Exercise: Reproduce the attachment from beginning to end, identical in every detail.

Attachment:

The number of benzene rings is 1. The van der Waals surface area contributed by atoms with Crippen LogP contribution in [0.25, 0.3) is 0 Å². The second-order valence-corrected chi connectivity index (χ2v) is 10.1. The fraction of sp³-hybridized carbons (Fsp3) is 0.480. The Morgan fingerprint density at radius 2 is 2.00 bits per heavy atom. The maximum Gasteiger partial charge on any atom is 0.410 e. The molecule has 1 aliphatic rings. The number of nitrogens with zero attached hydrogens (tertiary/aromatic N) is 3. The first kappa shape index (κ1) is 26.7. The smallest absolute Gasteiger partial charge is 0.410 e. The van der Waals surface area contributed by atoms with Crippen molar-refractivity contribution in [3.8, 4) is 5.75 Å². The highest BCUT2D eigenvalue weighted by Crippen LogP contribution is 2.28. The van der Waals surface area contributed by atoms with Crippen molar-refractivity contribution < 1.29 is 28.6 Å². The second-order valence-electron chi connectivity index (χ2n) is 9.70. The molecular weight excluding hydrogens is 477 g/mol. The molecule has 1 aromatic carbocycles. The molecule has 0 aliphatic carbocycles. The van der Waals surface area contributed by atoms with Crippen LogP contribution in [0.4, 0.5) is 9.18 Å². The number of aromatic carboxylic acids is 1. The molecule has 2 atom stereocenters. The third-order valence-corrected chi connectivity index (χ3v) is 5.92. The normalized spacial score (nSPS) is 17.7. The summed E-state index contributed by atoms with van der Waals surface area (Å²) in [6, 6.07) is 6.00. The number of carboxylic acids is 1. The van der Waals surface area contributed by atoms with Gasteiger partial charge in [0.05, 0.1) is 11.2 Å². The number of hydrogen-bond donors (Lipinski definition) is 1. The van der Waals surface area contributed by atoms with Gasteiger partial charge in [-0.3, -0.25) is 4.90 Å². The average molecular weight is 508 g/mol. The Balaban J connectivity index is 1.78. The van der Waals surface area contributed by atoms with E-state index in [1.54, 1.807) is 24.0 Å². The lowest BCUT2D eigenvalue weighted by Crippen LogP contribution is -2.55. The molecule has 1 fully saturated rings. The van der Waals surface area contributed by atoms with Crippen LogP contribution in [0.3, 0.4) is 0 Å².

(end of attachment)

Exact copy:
The number of benzene rings is 1. The van der Waals surface area contributed by atoms with Crippen LogP contribution in [0.25, 0.3) is 0 Å². The second-order valence-corrected chi connectivity index (χ2v) is 10.1. The fraction of sp³-hybridized carbons (Fsp3) is 0.480. The Morgan fingerprint density at radius 2 is 2.00 bits per heavy atom. The maximum Gasteiger partial charge on any atom is 0.410 e. The molecule has 1 aliphatic rings. The number of nitrogens with zero attached hydrogens (tertiary/aromatic N) is 3. The first kappa shape index (κ1) is 26.7. The smallest absolute Gasteiger partial charge is 0.410 e. The van der Waals surface area contributed by atoms with Crippen molar-refractivity contribution in [3.8, 4) is 5.75 Å². The highest BCUT2D eigenvalue weighted by Crippen LogP contribution is 2.28. The van der Waals surface area contributed by atoms with Crippen molar-refractivity contribution < 1.29 is 28.6 Å². The second-order valence-electron chi connectivity index (χ2n) is 9.70. The molecular weight excluding hydrogens is 477 g/mol. The molecule has 1 aromatic carbocycles. The molecule has 0 aliphatic carbocycles. The van der Waals surface area contributed by atoms with Crippen LogP contribution in [0.4, 0.5) is 9.18 Å². The number of aromatic carboxylic acids is 1. The molecule has 2 atom stereocenters. The third-order valence-corrected chi connectivity index (χ3v) is 5.92. The normalized spacial score (nSPS) is 17.7. The summed E-state index contributed by atoms with van der Waals surface area (Å²) in [6, 6.07) is 6.00. The number of carboxylic acids is 1. The van der Waals surface area contributed by atoms with Gasteiger partial charge in [0.05, 0.1) is 11.2 Å². The number of hydrogen-bond donors (Lipinski definition) is 1. The van der Waals surface area contributed by atoms with Gasteiger partial charge in [-0.3, -0.25) is 4.90 Å². The average molecular weight is 508 g/mol. The Balaban J connectivity index is 1.78. The van der Waals surface area contributed by atoms with E-state index in [1.54, 1.807) is 24.0 Å². The lowest BCUT2D eigenvalue weighted by Crippen LogP contribution is -2.55. The molecule has 1 fully saturated rings. The van der Waals surface area contributed by atoms with Crippen LogP contribution in [0.3, 0.4) is 0 Å².